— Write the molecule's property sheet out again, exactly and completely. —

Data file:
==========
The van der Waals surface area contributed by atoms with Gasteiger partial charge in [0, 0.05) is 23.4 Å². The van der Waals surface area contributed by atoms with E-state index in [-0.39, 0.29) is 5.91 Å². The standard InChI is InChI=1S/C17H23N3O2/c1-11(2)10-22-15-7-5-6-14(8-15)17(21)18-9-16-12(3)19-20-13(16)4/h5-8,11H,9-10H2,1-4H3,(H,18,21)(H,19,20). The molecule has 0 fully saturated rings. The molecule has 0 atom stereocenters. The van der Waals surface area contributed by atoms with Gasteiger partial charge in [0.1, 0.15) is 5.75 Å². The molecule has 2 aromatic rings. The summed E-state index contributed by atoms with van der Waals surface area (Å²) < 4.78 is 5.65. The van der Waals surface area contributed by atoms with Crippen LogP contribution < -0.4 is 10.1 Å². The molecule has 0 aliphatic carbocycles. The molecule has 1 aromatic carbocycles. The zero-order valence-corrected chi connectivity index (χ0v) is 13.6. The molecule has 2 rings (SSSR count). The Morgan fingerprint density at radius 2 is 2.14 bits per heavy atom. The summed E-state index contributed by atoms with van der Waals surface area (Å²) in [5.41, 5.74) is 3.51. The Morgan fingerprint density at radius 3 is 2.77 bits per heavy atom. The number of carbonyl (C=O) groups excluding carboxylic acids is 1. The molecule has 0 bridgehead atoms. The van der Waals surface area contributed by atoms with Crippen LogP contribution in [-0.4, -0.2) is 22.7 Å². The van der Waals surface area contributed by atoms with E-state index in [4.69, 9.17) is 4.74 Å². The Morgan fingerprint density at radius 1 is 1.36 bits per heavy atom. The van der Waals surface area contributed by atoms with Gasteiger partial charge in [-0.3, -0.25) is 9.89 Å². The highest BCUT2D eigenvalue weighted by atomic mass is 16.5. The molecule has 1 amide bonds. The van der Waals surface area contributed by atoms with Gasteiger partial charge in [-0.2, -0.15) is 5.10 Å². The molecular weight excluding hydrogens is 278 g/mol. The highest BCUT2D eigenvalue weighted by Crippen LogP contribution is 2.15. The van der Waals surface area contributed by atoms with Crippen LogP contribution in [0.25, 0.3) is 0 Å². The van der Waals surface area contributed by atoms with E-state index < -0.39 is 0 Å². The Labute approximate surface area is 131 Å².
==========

The van der Waals surface area contributed by atoms with Gasteiger partial charge in [0, 0.05) is 23.4 Å². The van der Waals surface area contributed by atoms with E-state index in [-0.39, 0.29) is 5.91 Å². The standard InChI is InChI=1S/C17H23N3O2/c1-11(2)10-22-15-7-5-6-14(8-15)17(21)18-9-16-12(3)19-20-13(16)4/h5-8,11H,9-10H2,1-4H3,(H,18,21)(H,19,20). The molecule has 0 fully saturated rings. The molecule has 0 atom stereocenters. The van der Waals surface area contributed by atoms with Gasteiger partial charge in [0.1, 0.15) is 5.75 Å². The molecule has 2 aromatic rings. The summed E-state index contributed by atoms with van der Waals surface area (Å²) < 4.78 is 5.65. The van der Waals surface area contributed by atoms with Crippen LogP contribution < -0.4 is 10.1 Å². The molecule has 0 aliphatic carbocycles. The molecule has 1 aromatic carbocycles. The zero-order valence-corrected chi connectivity index (χ0v) is 13.6. The molecule has 2 rings (SSSR count). The Morgan fingerprint density at radius 2 is 2.14 bits per heavy atom. The summed E-state index contributed by atoms with van der Waals surface area (Å²) in [5.41, 5.74) is 3.51. The Morgan fingerprint density at radius 3 is 2.77 bits per heavy atom. The number of carbonyl (C=O) groups excluding carboxylic acids is 1. The molecule has 0 bridgehead atoms. The van der Waals surface area contributed by atoms with Crippen LogP contribution in [-0.4, -0.2) is 22.7 Å². The van der Waals surface area contributed by atoms with E-state index in [4.69, 9.17) is 4.74 Å². The Morgan fingerprint density at radius 1 is 1.36 bits per heavy atom. The van der Waals surface area contributed by atoms with Gasteiger partial charge in [-0.3, -0.25) is 9.89 Å². The highest BCUT2D eigenvalue weighted by atomic mass is 16.5. The molecule has 1 amide bonds. The van der Waals surface area contributed by atoms with Gasteiger partial charge in [-0.2, -0.15) is 5.10 Å². The molecular weight excluding hydrogens is 278 g/mol. The highest BCUT2D eigenvalue weighted by Crippen LogP contribution is 2.15. The van der Waals surface area contributed by atoms with Crippen LogP contribution in [0.25, 0.3) is 0 Å². The van der Waals surface area contributed by atoms with E-state index < -0.39 is 0 Å². The Labute approximate surface area is 131 Å².